detachment into clear admiration, describing one tick species as “among
the most unusual, beautiful, and rare … known to the world.” Looking
through some of the tick specimens in the National Tick Collection site,
I had to admit that they were kind of beautiful – intricate, translucent, caramel-colored.
Creatures with their own inscrutable priorities and value. But when my
dog followed me to the kitchen for lunch, I discovered yet another tick
under her chin. And, without a second thought, I plucked and smashed
this one, too.
Today, it’s almost a foregone conclusion that grizzly bears and
wolves and other charismatic megafauna are worthy of our love and
admiration. But as Jon Mooallem so aptly points out in his book Wild Ones: A Sometimes Dismaying, Weirdly Reassuring Story About Looking at People Looking at Animals in America,
our attitudes towards such species have shifted in proportion to the
amount we’ve neutralized the threats they may have once posed to our
lives and livelihoods. Changing the environment and actively killing
them off, we’ve reduced them to rare novelties, under the thumb of
constant management and human influence.
Ticks are different. We’ve never managed to head off the threat of
tick-borne disease. And in fact, human-caused imbalances in the
environment have only magnified it. Climate change is helping facilitate
the spread of Lyme-disease bearing ticks into new places, and shorter, warmer winters mean longer periods of activity – and more potential for transmission. That dynamic has also helped make “ghost moose” – so plagued with ticks each winter that they rub off their own hair and often die – a regular phenomenon in New England.
No wonder ticks themselves still seem so gross and alarming. They
represent, in a way, a wildness that is much harder to tame. And they
confront us with some difficult truths about ourselves.
The image, taken by Flickr user John Tann, shows an Ixodidae tick in western Australia. Clearly it wants a hug.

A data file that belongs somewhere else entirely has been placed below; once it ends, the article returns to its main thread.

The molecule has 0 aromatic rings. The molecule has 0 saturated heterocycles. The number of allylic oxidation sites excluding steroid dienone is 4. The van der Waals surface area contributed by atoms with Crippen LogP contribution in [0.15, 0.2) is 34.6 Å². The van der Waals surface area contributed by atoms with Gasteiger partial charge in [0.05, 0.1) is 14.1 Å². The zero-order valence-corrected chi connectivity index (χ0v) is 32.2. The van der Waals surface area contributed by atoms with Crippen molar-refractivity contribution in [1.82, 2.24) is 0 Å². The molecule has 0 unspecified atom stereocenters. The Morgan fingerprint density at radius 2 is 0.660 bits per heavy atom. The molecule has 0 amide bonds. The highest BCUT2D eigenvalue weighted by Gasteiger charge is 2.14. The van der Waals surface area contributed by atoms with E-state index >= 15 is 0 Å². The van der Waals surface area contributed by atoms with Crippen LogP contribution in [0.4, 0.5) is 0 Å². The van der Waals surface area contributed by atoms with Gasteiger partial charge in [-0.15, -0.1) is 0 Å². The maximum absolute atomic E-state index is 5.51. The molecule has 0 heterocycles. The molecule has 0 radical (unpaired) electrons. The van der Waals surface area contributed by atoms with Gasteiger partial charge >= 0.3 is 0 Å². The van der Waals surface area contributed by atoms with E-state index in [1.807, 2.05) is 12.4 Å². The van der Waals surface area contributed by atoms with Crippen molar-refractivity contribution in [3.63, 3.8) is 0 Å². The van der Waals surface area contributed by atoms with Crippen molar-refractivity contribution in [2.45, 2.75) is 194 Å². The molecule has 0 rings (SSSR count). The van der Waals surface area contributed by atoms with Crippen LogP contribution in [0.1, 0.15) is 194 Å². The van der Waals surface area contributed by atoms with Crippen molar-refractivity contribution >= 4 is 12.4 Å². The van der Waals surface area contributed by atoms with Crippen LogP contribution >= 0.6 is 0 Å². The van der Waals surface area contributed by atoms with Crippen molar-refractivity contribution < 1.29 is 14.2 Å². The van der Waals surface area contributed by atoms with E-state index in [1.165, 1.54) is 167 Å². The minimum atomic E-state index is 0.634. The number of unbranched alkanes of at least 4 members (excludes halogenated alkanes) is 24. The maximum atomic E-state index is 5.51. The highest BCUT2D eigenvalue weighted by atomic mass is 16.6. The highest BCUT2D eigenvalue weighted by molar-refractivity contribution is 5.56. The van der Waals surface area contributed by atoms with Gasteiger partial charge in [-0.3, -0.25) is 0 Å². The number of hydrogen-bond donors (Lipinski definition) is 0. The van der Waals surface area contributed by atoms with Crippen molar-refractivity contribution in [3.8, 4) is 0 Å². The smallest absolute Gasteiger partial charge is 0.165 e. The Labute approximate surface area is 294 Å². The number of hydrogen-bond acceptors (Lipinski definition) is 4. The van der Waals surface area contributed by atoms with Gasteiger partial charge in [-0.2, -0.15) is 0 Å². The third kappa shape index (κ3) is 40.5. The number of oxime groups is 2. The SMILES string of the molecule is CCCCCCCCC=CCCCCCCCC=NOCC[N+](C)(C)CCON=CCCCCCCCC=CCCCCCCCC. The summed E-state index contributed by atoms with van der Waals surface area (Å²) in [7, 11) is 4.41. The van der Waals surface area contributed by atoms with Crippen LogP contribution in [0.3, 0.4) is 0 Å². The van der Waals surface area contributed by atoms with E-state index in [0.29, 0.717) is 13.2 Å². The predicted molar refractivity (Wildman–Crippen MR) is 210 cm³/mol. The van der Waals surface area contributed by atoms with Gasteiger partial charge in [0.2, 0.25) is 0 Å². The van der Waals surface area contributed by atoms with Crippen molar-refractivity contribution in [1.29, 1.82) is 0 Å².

Liftoff of Space Shuttle Discovery on STS-70, July 13, 1995. Credit: NASA
Last week, on my visit to the Moon rocks, I walked across a bridge topping a marsh. To my right were tall grasses emerging from a long, thin body of water, bending toward the east. To my left was a space shuttle perched on a 747. I heard waterfowl piping and chirping, but I couldn’t see them in the already-humid morning haze. I could see the Saturn V, the biggest rocket ever built, the one that took people to the Moon.
The incongruity of the scene was so incredibly disarming: A glistening natural scene interrupted by tall, skinny bombs made to throw people and machines off this planet.
But then I realized I’ve seen something like it before. Johnson is another of NASA’s marshes. A liminal space for people of liminal minds.
When you visit the buildings erected for America’s space program, you are also often visiting protected wildland. These places are full of birds and deer and alligators, as well as some of the smartest people in the country.
Johnson Space Center in Houston, a couple miles from Galveston Bay, is home to the astronaut corps and their training facilities. It’s also a wildflower refuge, and home to belted kingfishers; nine-banded armadillo; alligators; and lots more.
Kennedy Space Center in Cape Canaveral, Fla., shares space with Merritt Island National Wildlife Refuge and the Canaveral National Seashore. It is home to the launch pads that sent humans to space since the 1960s, as well as the, um, launch pads of nesting sea turtles, who hatch on the shore and make their way to the Atlantic. NASA uses several warning systems, including sirens, to shoo birds and other animals away from its spacecraft, but animals gonna animal.